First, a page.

Refined Tower Defense

Greetings, Commander!

The Awakening happened roughly six years ago and introduced a stunning replayability accompanied with an impressive simplicity and challenging gameplay – ultimately setting the scene for a very solid game in an otherwise seemingly stagnated Tower Defense-genre. Today, after more than half a decade, a humble Kickstarter-campaign and Counter Strike: Global Offensive, developer Hidden Path Entertainment is once again ready to unleash the endless and lethal waves of aliens unforgivably. The only thing left to ask is whether or not the sequel manages to deliver the same way the original did.

Welcome, or rather, welcome back to Defense Grid 2.

Simplicity is often the road to success, and Hidden Path Entertainment seems to have found their very own path. Separated defense grid systems on the verge of invasion welcomes the player.

Simplicity is often the road to success, and developer Hidden Path Entertainment has undeniably found their very own path as separated and isolated defense grid systems on the verge of invasion welcomes the player.

By the above statement and screenshot it is likely obvious for returning fans that Defense Grid 2 hasn’t advanced noticeably from The Awakening; nor reinvented the genre by any means. Aliens are indeed still trying to steal your treasured and life-depending energy cores, and you are once again required (and rewarded accordingly) to defend them best possible. However, whilst the core game mechanics and graphics hasn’t changed significantly, Hidden Path Entertainment has managed to refine their product even further through a range of small tweaks and fixes solely focused on creating and improving a smooth, challenging and entertaining gameplay. They have moreover added a humorous and fully voiced (though, and lets face it, very frivolous to the actual campaign) story as well as twelve (!) different game modes to encourage a whole new level of replayability.

It is evident that Defense Grid 2 utilizes a ton of content originally created in The Awakening. However, it is important to stress that re-using and drawing inspiration from previous games when creating a sequel is not necessarily a bad thing – in fact it can be a very appealing and useful approach. By welcoming veteran players with known and well-loved elements of nostalgia, a developer is able to jump-start the community by having the veterans foster it. Defense Grid 2 is a great example of this, and new players will thus be welcomed by a lively Steam Community Hub, thousands of veteran players and an active developer.

The difficulty drastically increases and will prove a challenge to many veteran players as well.

However, despite the strong parallels to the original game and guaranteed nostalgia trips for veterans, Defense Grid 2 depends on attracting new players to whom all the aforementioned changes means nothing as they haven’t played the original. This ultimately means that if you haven’t played The Awakening, you will experience the game as it is. What new players will find is a game which graphically appears slightly outdated, but nonetheless feels very solid.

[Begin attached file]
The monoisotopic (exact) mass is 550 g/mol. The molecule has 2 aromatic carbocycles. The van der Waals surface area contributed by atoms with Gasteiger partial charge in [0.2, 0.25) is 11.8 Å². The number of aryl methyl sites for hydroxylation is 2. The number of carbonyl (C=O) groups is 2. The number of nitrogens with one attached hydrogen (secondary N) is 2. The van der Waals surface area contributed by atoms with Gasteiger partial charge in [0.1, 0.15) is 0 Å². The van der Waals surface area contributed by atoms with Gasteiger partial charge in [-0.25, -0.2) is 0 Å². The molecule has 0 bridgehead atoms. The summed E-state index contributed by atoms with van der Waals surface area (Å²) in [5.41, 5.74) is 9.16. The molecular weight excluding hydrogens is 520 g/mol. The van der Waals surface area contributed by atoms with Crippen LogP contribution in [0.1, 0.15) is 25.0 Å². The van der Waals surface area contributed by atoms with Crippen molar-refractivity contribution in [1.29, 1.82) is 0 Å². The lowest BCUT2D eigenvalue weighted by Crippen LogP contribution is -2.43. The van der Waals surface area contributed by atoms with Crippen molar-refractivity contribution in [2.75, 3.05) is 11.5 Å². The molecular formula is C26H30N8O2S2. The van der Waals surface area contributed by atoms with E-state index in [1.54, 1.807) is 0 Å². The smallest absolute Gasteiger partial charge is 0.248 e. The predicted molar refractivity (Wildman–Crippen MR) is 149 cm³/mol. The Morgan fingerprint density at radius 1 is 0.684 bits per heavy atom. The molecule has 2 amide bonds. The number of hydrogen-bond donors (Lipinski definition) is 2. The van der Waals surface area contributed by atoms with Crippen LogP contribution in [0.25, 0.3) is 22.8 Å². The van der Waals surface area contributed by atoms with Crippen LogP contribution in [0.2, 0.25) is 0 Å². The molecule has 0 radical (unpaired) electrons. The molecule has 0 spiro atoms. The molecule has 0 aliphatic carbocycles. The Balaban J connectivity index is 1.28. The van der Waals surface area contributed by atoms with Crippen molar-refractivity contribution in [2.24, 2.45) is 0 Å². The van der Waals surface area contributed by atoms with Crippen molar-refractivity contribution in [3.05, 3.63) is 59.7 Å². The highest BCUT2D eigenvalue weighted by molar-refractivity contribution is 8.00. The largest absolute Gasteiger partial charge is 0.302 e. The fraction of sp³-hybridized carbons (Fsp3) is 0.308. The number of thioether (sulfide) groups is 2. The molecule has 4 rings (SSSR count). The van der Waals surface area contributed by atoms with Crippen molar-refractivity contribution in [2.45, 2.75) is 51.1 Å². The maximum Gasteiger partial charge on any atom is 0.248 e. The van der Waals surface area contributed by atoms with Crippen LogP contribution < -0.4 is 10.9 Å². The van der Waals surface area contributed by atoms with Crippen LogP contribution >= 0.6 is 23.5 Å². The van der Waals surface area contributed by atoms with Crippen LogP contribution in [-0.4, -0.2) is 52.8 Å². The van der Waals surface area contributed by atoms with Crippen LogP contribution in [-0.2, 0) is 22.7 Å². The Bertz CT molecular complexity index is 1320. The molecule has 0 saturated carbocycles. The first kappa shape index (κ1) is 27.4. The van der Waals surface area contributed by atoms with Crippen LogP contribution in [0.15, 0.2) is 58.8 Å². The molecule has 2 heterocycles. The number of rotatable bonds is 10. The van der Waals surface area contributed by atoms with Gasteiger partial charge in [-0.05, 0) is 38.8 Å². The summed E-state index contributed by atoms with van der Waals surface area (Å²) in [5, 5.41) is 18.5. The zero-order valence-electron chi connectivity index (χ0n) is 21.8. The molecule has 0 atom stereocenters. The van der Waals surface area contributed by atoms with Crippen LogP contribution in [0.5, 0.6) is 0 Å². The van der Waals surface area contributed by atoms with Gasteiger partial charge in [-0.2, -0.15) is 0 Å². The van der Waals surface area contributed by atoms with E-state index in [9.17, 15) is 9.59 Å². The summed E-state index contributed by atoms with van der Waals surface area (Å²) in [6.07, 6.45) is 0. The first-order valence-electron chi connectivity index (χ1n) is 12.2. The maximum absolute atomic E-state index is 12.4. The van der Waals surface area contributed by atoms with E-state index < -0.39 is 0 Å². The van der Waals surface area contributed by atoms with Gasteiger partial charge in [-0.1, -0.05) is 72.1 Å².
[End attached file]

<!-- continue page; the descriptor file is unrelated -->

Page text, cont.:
A natural question would then be what a solid game is? The gameplay in Defense Grid 2 is arguably very straightforward and seemingly quite simple – but do not get fooled! Whilst the player indeed is required to defend best possible by utilizing up to ten different and unique towers from several waves of aliens, the difficulty increases significantly and almost exponentially. The drastic increase in difficulty is both very motivating and infuriating, but nonetheless greatly improves the replayability as just one wrong tower, a mistimed upgrade or a missed special-attack effectively can result in the game being lost. Furthermore, the towers, aliens and map design seem to have accomplished some sort of harmony with the gameplay and controls as it all works really well together.

Five planets with four missions on each in increasing difficulty welcomes the player. Each map may furthermore be played in 12 different game modes - beyond the story mode!

Five planets with four missions on each in increasing difficulty welcomes the player. Each map may furthermore be played in 12 different game modes – beyond the story mode!

Developing and funding Defense Grid 2 proved quite a journey, but it is evident that the passion towards the series through all these years was kept intact. Developer Hidden Path Entertainment manages to take the best bits from the original and refine them even further to both please and welcome old as new fans. Whilst the game graphically doesn’t meet today’s standards, its challenging and simple gameplay compensates and ultimately provides a very solid game unlike any other in the genre. Defense Grid 2 is currently the game to get if you are looking for a Tower Defense game as everything about the game screams tower defense.